Many experts agree upon, that some of the most exciting wines in the world come from Burgundy, a region that begins 100 kms south from Paris and reaches down to Lyon. A 360 kilometre long wine superhighway with stars such as Chablis and Beaujolais. Take a wine road trip with us and learn about what makes the wines different in Burgundy from the rest of France.
Burgundy is an area with various soils, divided in numerous districts: Chablis, Côte d’Or (divided in Côte de Nuits and Côte de Beaune), Côte Chalonnaise, Mâconnais and Beaujolais.
Burgundy wines are of a velvety and subtle red or of a sensual and characteristic white. The region produces two of the most popular wines in France: Beaujolais and Chablis. The main grapes in Burgundy are Pinot Noir for red wine and Chardonnay for white wine.
In France, particularly Burgundy, there is the belief that the role of winemaker is to bring out the expression of a wine’s terroir. The concept of terroir means that wines from a particular region are unique, incapable of being reproduced outside that area, even if the grape variety and wine-making techniques are painstakingly duplicated. This means, that the crisp whites from Alsace and dark reds from Chateuneuf-du-Pape are not primarily different because of the grape, but because of the terroir. Winemakers in Burgundy don’t believe that they are making a Pinot noir that happens to be grown in Burgundy, but that they’re producing an extraordinary Burgundian wine, that happen to be a Pinot noir.
The Chablis region is the northernmost wine district of the Burgundy region in France. The grapevines around the town of Chablis are almost all Chardonnay, making a dry white wine renowned for the purity of its aroma and taste. The cool climate of this region produces wines with more acidity and flavours less fruity than Chardonnay wines grown in warmer climates.
Côte de Nuits
is the northern region of the Côte d’Or; the limestone ridge that is at the heart of the Burgundy. Though some white and rosé wines are produced in the region, the Côte de Nuits is most famous for reds made from Pinot noir. They are all robust and elegant red wines with an intense and fragrant bouquet.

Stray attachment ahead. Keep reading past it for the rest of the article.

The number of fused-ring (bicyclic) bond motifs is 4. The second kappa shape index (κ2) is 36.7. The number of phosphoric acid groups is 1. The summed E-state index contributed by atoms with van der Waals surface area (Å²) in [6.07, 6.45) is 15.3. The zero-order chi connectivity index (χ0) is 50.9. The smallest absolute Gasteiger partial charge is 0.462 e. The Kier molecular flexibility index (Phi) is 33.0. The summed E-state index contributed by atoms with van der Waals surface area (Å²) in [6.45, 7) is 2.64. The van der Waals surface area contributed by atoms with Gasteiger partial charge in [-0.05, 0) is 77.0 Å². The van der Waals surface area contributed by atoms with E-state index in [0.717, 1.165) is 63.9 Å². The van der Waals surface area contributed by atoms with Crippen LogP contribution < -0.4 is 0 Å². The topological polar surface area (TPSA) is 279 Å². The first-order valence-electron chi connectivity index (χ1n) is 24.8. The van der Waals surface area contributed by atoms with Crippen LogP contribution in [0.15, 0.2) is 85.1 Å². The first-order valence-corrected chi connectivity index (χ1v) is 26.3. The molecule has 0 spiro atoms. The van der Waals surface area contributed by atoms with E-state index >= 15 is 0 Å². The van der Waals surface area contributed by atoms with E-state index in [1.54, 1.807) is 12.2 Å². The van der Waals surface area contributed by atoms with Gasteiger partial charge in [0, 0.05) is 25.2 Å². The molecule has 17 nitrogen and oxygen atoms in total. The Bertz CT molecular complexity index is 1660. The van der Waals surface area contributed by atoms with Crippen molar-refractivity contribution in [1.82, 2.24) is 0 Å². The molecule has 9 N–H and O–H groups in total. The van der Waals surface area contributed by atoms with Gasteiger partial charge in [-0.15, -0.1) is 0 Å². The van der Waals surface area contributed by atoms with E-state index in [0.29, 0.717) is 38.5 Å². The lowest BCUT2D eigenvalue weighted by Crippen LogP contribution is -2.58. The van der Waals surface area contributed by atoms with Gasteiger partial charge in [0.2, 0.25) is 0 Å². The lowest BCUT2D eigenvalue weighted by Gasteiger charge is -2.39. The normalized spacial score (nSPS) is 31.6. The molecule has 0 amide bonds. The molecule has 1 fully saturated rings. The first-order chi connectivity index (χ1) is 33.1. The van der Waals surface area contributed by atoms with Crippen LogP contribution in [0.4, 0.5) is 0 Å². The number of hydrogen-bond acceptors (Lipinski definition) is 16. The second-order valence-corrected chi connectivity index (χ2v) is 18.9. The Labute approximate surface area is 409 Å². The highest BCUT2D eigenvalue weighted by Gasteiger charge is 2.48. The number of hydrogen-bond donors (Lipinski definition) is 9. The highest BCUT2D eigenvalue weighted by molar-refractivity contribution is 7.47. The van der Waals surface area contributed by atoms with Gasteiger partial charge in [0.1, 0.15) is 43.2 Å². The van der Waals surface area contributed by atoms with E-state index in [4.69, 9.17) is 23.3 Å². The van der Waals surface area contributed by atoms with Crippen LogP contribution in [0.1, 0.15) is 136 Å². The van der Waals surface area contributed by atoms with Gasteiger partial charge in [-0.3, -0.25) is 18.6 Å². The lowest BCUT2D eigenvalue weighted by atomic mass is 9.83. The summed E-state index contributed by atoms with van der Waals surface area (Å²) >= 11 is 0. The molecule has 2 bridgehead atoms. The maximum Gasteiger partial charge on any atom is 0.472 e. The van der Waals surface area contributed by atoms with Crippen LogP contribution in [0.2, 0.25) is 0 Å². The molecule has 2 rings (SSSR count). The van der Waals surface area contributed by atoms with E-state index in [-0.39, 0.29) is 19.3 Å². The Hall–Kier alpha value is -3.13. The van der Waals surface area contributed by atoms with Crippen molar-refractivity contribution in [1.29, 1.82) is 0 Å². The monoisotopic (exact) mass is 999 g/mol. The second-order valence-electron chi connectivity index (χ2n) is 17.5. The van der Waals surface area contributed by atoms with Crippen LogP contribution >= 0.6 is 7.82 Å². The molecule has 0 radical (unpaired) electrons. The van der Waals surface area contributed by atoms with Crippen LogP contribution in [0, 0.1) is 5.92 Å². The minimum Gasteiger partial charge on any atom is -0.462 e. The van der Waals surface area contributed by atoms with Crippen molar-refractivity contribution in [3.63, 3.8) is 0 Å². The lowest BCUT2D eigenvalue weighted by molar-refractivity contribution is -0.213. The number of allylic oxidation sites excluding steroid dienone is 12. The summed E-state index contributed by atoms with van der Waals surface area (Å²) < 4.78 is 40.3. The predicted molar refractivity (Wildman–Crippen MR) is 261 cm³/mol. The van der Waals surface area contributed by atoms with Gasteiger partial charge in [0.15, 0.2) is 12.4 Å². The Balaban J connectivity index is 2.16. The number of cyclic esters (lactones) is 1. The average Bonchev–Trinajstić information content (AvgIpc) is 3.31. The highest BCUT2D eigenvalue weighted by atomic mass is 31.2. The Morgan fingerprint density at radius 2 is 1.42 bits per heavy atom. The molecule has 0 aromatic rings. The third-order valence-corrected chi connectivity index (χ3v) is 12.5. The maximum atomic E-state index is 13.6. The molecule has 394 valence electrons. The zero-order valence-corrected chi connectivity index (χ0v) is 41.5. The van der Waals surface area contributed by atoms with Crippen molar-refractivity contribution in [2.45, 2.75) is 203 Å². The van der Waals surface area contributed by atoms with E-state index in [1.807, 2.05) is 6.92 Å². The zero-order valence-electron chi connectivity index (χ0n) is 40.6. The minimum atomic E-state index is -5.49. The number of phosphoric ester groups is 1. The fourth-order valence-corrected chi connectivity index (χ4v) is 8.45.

Côte de Beaune
The region of Côte de Beaune, the southern part of the Côte d’Or, covers only about twenty kilometres but as it is exposed to the rising sun, the greatest dry white wines in the world grow alongside renowned red wines. The fame of the Côte de Beaune vineyard is closely related to its capital, Beaune, the true historical and economic centre of Burgundy wine production. Red Côte de Beaune wines are noticeable for their aroma and their warm bouquet. They have a tendency to a slightly lighter body and a quicker maturation than the Côtes de Nuit wines.
Nestling between the Côte de Beaune to the north and the Mâconnais to the south, the Côte Chalonnaise is one of the most beautiful wine-growing regions of Burgundy. While it’s not as renowned as its northern neighbour, it’s much more a microcosm of Burgundy and offers a great variety in the wines produced.
The Mâconnais takes its name from the Town of Mâcon and is the largest producing area of white wine in Burgundy. White wine in Macon is light and dry. It is typically an everyday wine, affordable and easy-drinking. Its Red wine is light to medium and fruity.
Wine expert Karen MacNeil has described Beaujolais as “the only white wine that happens to be red”. Beaujolais wines are generally made of the Gamay grape, which has a thin skin and is low in tannins. Beaujolais tend to be very light-bodied red wines, with relatively high amounts of acidity.
Burgundy Wine Map
The passionate team at WineFolly has made this great guide to the Burgundy wine areas. Now you have no excuse to go yourself and find your own, favourite Burgundy!